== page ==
We need to consider carefully the damage done by the lack of consultation to the trust that needs to exist between employers and employees. I am not so certain the Bill will emphasise and create an adequate basis for the kind of consultation required in the workplace. Financial circumstances within a particular company may change from day to day and it is therefore necessary for employers to engage with employees at a much earlier stage regarding issues that could affect the future of both. The trust and confidence that can develop through consultation are beneficial not only to the firms concerned but also to the national economy and, consequently, all citizens.

I presume the legislation applies to pension entitlements, which concern a great number of employees. We have encountered circumstances in which people who were due to retire, or who had retired, suddenly found their pension entitlements were not as they had anticipated. The degree to which dialogue was established with their employers was questionable. Had adequate dialogue been established, there would not have been any surprises. It would have been quite possible to identify the pitfalls and snags and eliminate them at an early stage, thus removing them from the arena as a source of irritation and undue hardship to those pensioners with a grievance and, in some cases, as a source of industrial action.

The Bill provides for circumstances in which a firm is sold, transferred, merged with another or subsumed into another corporation. Very often, one of the major concerns of employees relates to their entitlements when their firm is taken over by a bigger concern. In most cases, employers go out of their way to ensure their potential employees' rights are guaranteed, but not in all cases. Some very sizeable corporations are notorious for ignoring the fundamentals in this regard. A certain dispute comes to mind but I do not want to exacerbate it by referring to it.

It is so sad, at this time in our economic development, that basic requirements are not met in respect of consultation, the establishment of dialogue and trust, and willingness to recognise the rights and entitlements of those who have worked all their lives on behalf of a firm. Employees ought to have their rights transferred with them to a new employer even if the new employer regards this as a burden. If one buys a corporation or takes over a firm, responsibilities in this regard come with it. One must accept it warts and all and assume one's responsibilities regarding employees' entitlements. For that reason, there should be no apology on anybody's part in regard to having the entitlements transferred with the employee to protect the employee.

The definition of agency workers is an important issue which has given cause for concern in the past. We must determine whether the agency or the firm with which the agency worker is employed is the body with which the consultation should take place. The Bill proposes that the agency is the employer. I disagree. The employer with which the employee is directly employed should have the major responsibility.

There are many agency workers in Ireland at present, particularly in nursing and the medical sector. It has been suggested that they are not always fairly treated. They come from many countries to work here, including from as far away as the Philippines. They are paid a salary by the employer but an amount is also deducted by the agency. This was originally intended to reduce administration in the health services but, while it is possible it makes employers more effective, I am not sure this is the case. This important area must be carefully considered. My colleague, Deputy Hogan, will have numerous exchanges with the Minister of State, Deputy Killeen, on how this situation can be improved.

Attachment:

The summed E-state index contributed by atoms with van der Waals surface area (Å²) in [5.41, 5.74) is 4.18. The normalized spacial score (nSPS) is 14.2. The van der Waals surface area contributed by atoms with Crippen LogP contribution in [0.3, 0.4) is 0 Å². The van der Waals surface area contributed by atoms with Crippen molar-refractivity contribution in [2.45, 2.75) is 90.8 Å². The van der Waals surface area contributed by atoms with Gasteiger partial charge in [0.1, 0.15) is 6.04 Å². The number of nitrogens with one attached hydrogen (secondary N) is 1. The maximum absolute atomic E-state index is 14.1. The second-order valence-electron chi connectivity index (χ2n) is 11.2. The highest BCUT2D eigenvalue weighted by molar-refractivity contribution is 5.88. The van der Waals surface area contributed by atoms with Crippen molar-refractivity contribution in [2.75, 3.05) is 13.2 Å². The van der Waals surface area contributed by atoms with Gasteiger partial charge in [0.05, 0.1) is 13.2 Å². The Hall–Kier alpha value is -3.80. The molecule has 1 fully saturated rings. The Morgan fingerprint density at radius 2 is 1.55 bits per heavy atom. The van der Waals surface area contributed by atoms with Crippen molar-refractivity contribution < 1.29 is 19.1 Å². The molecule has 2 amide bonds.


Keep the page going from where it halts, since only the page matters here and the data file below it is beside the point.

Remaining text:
There is ample scope for the improvement and strengthening of regulations. The dialogue proposed in the legislation should take place not only with the agency but also with the firm to which the agency has referred the employee. Otherwise, the dialogue would only be with the agency, which is of no benefit. The unfortunate employee may not be willing to tell the agency of the true circumstances of the employment or,vice versa, the agency may not treat the employee well but the employee may be fearful of telling the direct employer of the true situation, with the resulting consequences.

Given the large number of non-national employees now in the country, some for periods of up to 12 years, it is particularly incumbent on us, as a nation and having regard to our history, to ensure that every possible action is taken to ensure that the rights and entitlements of immigrants are guaranteed and safeguarded. Not to do this would be a sad reflection on our society in the way that some current events are a sad reflection. I am sure every Member has a relative who in the past had to pick up a suitcase and go abroad to eke out an existence. My parents did so. We were not sufficiently privileged to be able to stand aloof from the mass emigration that affected large parts of the country, including Dublin city. When we think about entitlements, rights and dialogue, we should put our experiences to good use in protecting the rights and entitlements of others who are less fortunate than us.